Tag Archives: Mark 9

Sunday Devotional: ‘Whoever is not against us is for us’

Mark 9:38-42

At that time, John said to Jesus,
“Teacher, we saw someone driving out demons in your name,
and we tried to prevent him because he does not follow us.”
Jesus replied, “Do not prevent him.
There is no one who performs a mighty deed in my name
who can at the same time speak ill of me.
For whoever is not against us is for us.
Anyone who gives you a cup of water to drink
because you belong to Christ,
amen, I say to you, will surely not lose his reward.
Whoever causes one of these little ones who believe in me to sin,
it would be better for him if a great millstone
were put around his neck
and he were thrown into the sea….”

The above passage from Mark 9 precisely addresses two of the many things that afflict the Catholic Church today.

The first is the clergy’s pedophilia and child sex abuse, and their superiors’ enabling of those criminal acts. See “Catholic Church in Crisis: Pedophile cardinal; Pennsylvania priests abused 1k children; homoerotic church service”.

Fr. Gary Thomas, the exorcist portrayed in the movie The Rite, calls the pedophile priests scandal “demonic” and predicts worse is yet to come, which brings us to the second thing in the passage from Mark 9 which afflicts the Church today — the clergy’s allergy to any mention of devils and demons.

Although priests are supposed to address the Gospel reading of the day in their homilies, how many priests today will actually make mention of demons, demonic possession, and that Jesus had given them authority to drive out demons? In my experience of many years, homilies that actually do that number but a handful.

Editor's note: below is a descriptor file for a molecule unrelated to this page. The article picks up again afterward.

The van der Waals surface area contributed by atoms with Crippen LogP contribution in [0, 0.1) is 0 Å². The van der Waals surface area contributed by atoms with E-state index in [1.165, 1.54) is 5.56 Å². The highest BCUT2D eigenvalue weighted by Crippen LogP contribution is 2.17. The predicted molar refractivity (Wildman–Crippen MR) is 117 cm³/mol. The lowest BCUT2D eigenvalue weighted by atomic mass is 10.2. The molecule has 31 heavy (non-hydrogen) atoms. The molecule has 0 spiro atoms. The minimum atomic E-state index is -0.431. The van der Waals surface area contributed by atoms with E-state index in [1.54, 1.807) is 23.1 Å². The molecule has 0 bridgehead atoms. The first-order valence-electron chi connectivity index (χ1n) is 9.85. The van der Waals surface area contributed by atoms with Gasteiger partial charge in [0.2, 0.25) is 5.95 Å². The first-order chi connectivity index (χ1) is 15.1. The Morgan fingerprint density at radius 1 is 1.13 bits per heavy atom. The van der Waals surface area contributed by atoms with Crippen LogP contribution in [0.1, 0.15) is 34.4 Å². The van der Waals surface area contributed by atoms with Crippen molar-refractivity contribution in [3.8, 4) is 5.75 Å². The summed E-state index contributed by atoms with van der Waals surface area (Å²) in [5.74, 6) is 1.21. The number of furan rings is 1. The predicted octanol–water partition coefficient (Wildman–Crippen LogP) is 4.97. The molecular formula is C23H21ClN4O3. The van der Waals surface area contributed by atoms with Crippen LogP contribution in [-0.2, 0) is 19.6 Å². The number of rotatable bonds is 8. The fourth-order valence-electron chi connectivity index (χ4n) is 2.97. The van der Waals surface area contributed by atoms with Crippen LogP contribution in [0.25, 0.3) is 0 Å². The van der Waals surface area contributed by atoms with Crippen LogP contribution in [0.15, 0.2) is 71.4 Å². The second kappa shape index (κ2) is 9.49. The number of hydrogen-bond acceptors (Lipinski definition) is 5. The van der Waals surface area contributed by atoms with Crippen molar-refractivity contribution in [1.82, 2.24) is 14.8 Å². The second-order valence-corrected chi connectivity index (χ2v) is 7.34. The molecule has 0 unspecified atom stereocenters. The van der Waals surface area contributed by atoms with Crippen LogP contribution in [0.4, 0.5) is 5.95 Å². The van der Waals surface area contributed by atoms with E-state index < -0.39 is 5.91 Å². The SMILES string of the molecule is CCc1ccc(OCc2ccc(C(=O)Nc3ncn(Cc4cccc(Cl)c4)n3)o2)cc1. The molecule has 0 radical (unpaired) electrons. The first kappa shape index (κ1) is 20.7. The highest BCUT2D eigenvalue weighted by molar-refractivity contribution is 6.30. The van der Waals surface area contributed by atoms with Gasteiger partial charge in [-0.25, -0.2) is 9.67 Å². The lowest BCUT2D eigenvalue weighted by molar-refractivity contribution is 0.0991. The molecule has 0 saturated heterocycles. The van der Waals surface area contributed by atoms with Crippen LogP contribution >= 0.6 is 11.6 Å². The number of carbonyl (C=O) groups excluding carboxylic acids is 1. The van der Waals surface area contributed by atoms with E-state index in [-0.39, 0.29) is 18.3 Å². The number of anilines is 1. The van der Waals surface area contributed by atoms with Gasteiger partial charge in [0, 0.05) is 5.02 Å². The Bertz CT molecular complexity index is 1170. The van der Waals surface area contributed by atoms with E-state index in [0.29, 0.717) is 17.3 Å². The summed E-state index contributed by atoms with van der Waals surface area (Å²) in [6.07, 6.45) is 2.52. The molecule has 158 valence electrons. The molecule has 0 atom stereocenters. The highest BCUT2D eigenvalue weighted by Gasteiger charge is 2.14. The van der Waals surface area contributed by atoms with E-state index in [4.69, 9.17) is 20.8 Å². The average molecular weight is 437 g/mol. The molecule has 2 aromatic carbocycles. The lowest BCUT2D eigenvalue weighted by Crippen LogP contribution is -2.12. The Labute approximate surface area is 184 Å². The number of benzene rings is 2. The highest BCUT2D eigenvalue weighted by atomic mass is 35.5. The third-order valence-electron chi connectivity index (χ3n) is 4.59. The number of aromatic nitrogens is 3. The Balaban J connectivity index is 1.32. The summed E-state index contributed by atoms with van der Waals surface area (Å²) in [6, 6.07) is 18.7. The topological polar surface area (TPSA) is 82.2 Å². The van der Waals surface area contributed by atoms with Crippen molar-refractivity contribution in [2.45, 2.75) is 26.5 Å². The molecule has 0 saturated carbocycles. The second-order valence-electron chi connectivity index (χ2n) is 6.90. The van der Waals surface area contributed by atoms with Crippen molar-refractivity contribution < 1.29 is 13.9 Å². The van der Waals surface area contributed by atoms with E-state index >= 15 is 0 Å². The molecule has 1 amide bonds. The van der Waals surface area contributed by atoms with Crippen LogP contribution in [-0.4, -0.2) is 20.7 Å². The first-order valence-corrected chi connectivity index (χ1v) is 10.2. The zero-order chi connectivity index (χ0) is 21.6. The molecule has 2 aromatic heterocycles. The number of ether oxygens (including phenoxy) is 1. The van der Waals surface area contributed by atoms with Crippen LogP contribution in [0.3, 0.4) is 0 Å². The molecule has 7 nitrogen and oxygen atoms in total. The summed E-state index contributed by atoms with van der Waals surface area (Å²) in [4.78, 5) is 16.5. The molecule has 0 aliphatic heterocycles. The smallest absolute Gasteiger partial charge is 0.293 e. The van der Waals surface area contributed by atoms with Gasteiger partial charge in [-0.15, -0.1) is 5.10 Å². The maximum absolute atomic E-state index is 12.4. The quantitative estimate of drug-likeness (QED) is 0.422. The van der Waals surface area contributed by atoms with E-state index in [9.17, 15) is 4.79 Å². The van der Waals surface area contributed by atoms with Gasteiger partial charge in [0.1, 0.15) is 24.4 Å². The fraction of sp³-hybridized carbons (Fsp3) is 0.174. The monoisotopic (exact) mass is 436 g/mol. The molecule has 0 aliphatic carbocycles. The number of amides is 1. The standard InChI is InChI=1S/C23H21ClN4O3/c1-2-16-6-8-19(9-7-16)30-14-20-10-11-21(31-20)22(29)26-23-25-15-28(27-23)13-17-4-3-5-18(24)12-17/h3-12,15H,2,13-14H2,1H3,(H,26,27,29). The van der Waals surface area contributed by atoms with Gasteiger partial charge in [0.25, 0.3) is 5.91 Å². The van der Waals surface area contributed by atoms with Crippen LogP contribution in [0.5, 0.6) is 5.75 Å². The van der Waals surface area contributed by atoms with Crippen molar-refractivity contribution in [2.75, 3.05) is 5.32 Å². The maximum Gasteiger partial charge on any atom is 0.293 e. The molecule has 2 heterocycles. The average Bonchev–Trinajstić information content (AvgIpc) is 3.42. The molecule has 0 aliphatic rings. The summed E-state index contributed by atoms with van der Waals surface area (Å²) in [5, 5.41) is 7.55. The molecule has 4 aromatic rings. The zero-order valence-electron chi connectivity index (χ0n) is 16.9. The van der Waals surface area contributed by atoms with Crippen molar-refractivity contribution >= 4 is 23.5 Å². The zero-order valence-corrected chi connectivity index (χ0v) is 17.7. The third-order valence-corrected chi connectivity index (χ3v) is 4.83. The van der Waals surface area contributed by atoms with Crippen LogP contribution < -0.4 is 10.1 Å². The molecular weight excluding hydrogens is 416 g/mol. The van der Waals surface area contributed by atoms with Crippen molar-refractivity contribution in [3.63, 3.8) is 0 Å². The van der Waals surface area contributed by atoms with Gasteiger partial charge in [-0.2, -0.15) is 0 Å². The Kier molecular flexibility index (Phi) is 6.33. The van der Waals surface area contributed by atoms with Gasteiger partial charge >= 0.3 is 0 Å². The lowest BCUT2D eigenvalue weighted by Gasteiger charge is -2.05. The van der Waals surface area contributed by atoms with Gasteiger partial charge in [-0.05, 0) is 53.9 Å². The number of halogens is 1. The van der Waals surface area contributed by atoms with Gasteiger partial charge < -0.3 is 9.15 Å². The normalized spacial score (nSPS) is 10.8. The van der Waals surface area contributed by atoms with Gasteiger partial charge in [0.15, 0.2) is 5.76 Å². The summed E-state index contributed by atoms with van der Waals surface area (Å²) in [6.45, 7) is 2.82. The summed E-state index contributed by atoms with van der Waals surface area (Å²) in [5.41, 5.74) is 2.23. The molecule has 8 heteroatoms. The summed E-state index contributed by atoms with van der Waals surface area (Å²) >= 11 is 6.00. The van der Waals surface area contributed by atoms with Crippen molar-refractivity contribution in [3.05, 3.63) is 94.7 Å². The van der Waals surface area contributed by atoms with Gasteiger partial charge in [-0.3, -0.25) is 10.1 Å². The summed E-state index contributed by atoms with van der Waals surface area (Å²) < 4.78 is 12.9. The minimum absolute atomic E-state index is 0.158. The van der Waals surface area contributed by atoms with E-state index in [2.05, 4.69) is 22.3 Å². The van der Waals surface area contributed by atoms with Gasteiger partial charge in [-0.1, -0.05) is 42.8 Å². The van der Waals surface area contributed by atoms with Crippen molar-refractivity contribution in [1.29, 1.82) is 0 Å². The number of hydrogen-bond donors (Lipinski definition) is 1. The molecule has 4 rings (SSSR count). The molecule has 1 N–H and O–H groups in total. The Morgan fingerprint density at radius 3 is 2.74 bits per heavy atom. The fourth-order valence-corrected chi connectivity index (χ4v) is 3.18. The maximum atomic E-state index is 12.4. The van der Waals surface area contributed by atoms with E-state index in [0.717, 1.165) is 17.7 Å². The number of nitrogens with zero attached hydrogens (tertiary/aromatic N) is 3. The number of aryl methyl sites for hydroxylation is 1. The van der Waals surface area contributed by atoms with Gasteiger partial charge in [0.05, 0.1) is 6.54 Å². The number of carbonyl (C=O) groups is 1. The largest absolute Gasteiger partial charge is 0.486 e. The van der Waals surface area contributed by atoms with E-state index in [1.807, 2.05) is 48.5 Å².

The pusillanimous avoidance of all mention of devil, demons, and Hell by too many priests and ministers may account for why Americans increasingly no longer believe in the devil.

A 2013 Harris Poll found that Christian beliefs had declined:

  • Although a majority (74%) of U.S. adults still said they believed in God, that’s down from the 82% who had expressed such a belief in earlier years.
  • 68% believed that Jesus is God or the Son of God, down from 72%.
  • 65% believed in the resurrection of Jesus Christ, down from 70%.
  • Only 58% believed in the devil and Hell, down from 62%, which implies that those who believe that Jesus is God but do not believe in the devil or Hell must think Jesus either lies or is a fantacist. In either case, whether Jesus lies about the existence of demons or that he believes in and promotes a fantasy, then Jesus cannot be God.

“The finest trick of the devil is to persuade you that he does not exist. (La plus belle des ruses du diable est de vous persuader qu’il n’existe pas.)” -Charles Baudelaire’s Le Joueur généreux, 1864. How can we armor ourselves against the Devil if we don’t even believe he exists? No wonder Americans increasingly are debauched and depraved. (See “Satanism as a new political movement in America”)

As for Jesus’ instruction that “Whoever is not against us is for us,” it calls to mind a recent exchange I had with a reader on my post, “One-world-government Walter Cronkite: ‘I’m glad to sit at the right hand of Satan“.

In my post, I quoted from a speech that Cronkite gave on October 19, 1999, at the United Nations, in which he espoused a one-world government, which he maintained had been obstructed by “a handful of willful senators” who “pander to and are supported by the Christian Coalition and the rest of the religious right wing.” Then Cronkite said:

“Their leader, Pat Robertson, has written in a book a few years ago that we should have a world government but only when the Messiah arrives. (Derisive laughs from the audience.) He (Robertson) wrote, ‘Any attempt to achieve world order before that time must be the work of the devil.’ Well, join me. I’m glad to sit here at the right hand of Satan.” (Audience applause)

The reader suggested that Cronkite and Hollywood celebrities who speak “casually about ‘sitting at Satan’s right hand’ and such statements” are either joking or “spiritually ignorant” in that they “don’t really know what they’re saying” and don’t actually believe in Satan or in God.